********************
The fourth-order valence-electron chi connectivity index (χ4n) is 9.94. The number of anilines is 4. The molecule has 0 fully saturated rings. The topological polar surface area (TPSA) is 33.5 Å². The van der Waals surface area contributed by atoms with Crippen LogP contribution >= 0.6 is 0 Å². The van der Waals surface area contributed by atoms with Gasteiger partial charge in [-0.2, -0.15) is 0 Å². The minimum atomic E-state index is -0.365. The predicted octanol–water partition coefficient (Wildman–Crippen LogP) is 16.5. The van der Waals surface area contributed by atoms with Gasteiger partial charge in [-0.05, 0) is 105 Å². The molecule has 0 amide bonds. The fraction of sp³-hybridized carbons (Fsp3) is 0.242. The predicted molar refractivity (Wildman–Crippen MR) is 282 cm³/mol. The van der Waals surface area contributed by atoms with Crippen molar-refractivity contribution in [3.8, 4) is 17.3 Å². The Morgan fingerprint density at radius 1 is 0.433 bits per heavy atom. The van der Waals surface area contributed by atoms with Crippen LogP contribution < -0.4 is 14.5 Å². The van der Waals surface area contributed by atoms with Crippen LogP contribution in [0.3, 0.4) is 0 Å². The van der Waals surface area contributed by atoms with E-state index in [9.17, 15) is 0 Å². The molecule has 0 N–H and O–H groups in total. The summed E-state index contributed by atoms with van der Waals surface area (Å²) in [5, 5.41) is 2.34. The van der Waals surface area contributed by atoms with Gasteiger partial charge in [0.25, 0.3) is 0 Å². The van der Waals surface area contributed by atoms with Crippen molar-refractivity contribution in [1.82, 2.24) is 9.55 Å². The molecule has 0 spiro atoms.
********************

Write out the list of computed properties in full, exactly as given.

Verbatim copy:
The fourth-order valence-electron chi connectivity index (χ4n) is 9.94. The number of anilines is 4. The molecule has 0 fully saturated rings. The topological polar surface area (TPSA) is 33.5 Å². The van der Waals surface area contributed by atoms with Crippen LogP contribution >= 0.6 is 0 Å². The van der Waals surface area contributed by atoms with Gasteiger partial charge in [-0.2, -0.15) is 0 Å². The minimum atomic E-state index is -0.365. The predicted octanol–water partition coefficient (Wildman–Crippen LogP) is 16.5. The van der Waals surface area contributed by atoms with Gasteiger partial charge in [-0.05, 0) is 105 Å². The molecule has 0 amide bonds. The fraction of sp³-hybridized carbons (Fsp3) is 0.242. The predicted molar refractivity (Wildman–Crippen MR) is 282 cm³/mol. The van der Waals surface area contributed by atoms with Crippen molar-refractivity contribution in [3.8, 4) is 17.3 Å². The Morgan fingerprint density at radius 1 is 0.433 bits per heavy atom. The van der Waals surface area contributed by atoms with Crippen LogP contribution < -0.4 is 14.5 Å². The van der Waals surface area contributed by atoms with Crippen LogP contribution in [0.3, 0.4) is 0 Å². The van der Waals surface area contributed by atoms with E-state index in [9.17, 15) is 0 Å². The molecule has 0 N–H and O–H groups in total. The summed E-state index contributed by atoms with van der Waals surface area (Å²) in [5, 5.41) is 2.34. The van der Waals surface area contributed by atoms with Gasteiger partial charge in [0.25, 0.3) is 0 Å². The van der Waals surface area contributed by atoms with Crippen molar-refractivity contribution in [1.82, 2.24) is 9.55 Å². The molecule has 0 spiro atoms.